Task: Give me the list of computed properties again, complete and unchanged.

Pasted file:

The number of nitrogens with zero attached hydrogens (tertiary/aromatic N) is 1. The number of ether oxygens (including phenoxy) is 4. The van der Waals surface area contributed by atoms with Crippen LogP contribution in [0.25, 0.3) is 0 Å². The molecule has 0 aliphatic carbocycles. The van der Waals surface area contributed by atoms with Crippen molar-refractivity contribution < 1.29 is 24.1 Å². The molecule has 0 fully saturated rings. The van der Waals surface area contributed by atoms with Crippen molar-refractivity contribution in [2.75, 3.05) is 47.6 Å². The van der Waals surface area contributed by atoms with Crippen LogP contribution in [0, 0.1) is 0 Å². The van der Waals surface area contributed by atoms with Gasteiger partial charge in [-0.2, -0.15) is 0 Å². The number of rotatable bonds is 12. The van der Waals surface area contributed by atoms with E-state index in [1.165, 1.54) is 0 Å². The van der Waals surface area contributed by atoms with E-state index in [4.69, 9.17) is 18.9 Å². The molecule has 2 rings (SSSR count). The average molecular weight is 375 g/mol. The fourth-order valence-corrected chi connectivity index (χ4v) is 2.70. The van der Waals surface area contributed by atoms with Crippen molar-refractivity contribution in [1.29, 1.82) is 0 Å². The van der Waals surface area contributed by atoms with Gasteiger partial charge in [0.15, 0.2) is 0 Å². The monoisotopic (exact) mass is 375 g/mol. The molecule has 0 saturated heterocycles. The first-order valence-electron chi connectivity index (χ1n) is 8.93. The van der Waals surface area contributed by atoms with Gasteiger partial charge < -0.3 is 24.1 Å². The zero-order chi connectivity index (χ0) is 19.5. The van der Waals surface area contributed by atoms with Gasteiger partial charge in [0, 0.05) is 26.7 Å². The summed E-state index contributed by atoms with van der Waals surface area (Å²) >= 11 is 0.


The number of nitrogens with zero attached hydrogens (tertiary/aromatic N) is 1. The number of ether oxygens (including phenoxy) is 4. The van der Waals surface area contributed by atoms with Crippen LogP contribution in [0.25, 0.3) is 0 Å². The molecule has 0 aliphatic carbocycles. The van der Waals surface area contributed by atoms with Crippen molar-refractivity contribution < 1.29 is 24.1 Å². The molecule has 0 fully saturated rings. The van der Waals surface area contributed by atoms with Crippen molar-refractivity contribution in [2.75, 3.05) is 47.6 Å². The van der Waals surface area contributed by atoms with Crippen LogP contribution in [0, 0.1) is 0 Å². The van der Waals surface area contributed by atoms with Gasteiger partial charge in [-0.2, -0.15) is 0 Å². The number of rotatable bonds is 12. The van der Waals surface area contributed by atoms with E-state index in [1.165, 1.54) is 0 Å². The van der Waals surface area contributed by atoms with E-state index in [4.69, 9.17) is 18.9 Å². The molecule has 2 rings (SSSR count). The average molecular weight is 375 g/mol. The fourth-order valence-corrected chi connectivity index (χ4v) is 2.70. The van der Waals surface area contributed by atoms with Crippen molar-refractivity contribution in [1.29, 1.82) is 0 Å². The van der Waals surface area contributed by atoms with Gasteiger partial charge in [0.15, 0.2) is 0 Å². The monoisotopic (exact) mass is 375 g/mol. The molecule has 0 saturated heterocycles. The first-order valence-electron chi connectivity index (χ1n) is 8.93. The van der Waals surface area contributed by atoms with Gasteiger partial charge < -0.3 is 24.1 Å². The zero-order chi connectivity index (χ0) is 19.5. The van der Waals surface area contributed by atoms with Gasteiger partial charge in [0, 0.05) is 26.7 Å². The summed E-state index contributed by atoms with van der Waals surface area (Å²) >= 11 is 0.